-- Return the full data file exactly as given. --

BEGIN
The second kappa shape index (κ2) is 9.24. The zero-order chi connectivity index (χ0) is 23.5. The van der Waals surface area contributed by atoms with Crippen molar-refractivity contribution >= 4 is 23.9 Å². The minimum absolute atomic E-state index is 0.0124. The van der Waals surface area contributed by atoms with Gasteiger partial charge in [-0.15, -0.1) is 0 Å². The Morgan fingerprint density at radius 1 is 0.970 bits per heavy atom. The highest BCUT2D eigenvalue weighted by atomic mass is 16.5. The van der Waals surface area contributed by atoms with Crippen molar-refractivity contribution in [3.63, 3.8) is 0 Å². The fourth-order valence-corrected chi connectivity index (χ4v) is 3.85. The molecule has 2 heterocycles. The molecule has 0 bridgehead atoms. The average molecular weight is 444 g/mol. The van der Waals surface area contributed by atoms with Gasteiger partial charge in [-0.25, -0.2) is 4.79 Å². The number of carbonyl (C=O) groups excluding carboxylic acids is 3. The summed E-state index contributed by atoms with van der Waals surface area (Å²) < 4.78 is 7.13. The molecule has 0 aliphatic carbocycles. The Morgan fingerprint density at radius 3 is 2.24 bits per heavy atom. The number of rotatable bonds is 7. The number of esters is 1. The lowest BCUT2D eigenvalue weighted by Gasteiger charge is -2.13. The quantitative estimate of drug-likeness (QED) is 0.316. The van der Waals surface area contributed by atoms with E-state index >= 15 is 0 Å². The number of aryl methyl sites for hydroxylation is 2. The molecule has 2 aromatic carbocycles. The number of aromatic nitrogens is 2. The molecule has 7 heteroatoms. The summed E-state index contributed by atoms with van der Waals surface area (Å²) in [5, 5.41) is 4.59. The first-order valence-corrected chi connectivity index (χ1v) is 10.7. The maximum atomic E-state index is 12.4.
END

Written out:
The second kappa shape index (κ2) is 9.24. The zero-order chi connectivity index (χ0) is 23.5. The van der Waals surface area contributed by atoms with Crippen molar-refractivity contribution >= 4 is 23.9 Å². The minimum absolute atomic E-state index is 0.0124. The van der Waals surface area contributed by atoms with Gasteiger partial charge in [-0.15, -0.1) is 0 Å². The Morgan fingerprint density at radius 1 is 0.970 bits per heavy atom. The highest BCUT2D eigenvalue weighted by atomic mass is 16.5. The van der Waals surface area contributed by atoms with Crippen molar-refractivity contribution in [3.63, 3.8) is 0 Å². The fourth-order valence-corrected chi connectivity index (χ4v) is 3.85. The molecule has 2 heterocycles. The molecule has 0 bridgehead atoms. The average molecular weight is 444 g/mol. The van der Waals surface area contributed by atoms with Gasteiger partial charge in [-0.25, -0.2) is 4.79 Å². The number of carbonyl (C=O) groups excluding carboxylic acids is 3. The summed E-state index contributed by atoms with van der Waals surface area (Å²) < 4.78 is 7.13. The molecule has 0 aliphatic carbocycles. The Morgan fingerprint density at radius 3 is 2.24 bits per heavy atom. The number of rotatable bonds is 7. The number of esters is 1. The lowest BCUT2D eigenvalue weighted by Gasteiger charge is -2.13. The quantitative estimate of drug-likeness (QED) is 0.316. The van der Waals surface area contributed by atoms with E-state index >= 15 is 0 Å². The number of aryl methyl sites for hydroxylation is 2. The molecule has 2 aromatic carbocycles. The number of aromatic nitrogens is 2. The molecule has 7 heteroatoms. The summed E-state index contributed by atoms with van der Waals surface area (Å²) in [5, 5.41) is 4.59. The first-order valence-corrected chi connectivity index (χ1v) is 10.7. The maximum atomic E-state index is 12.4.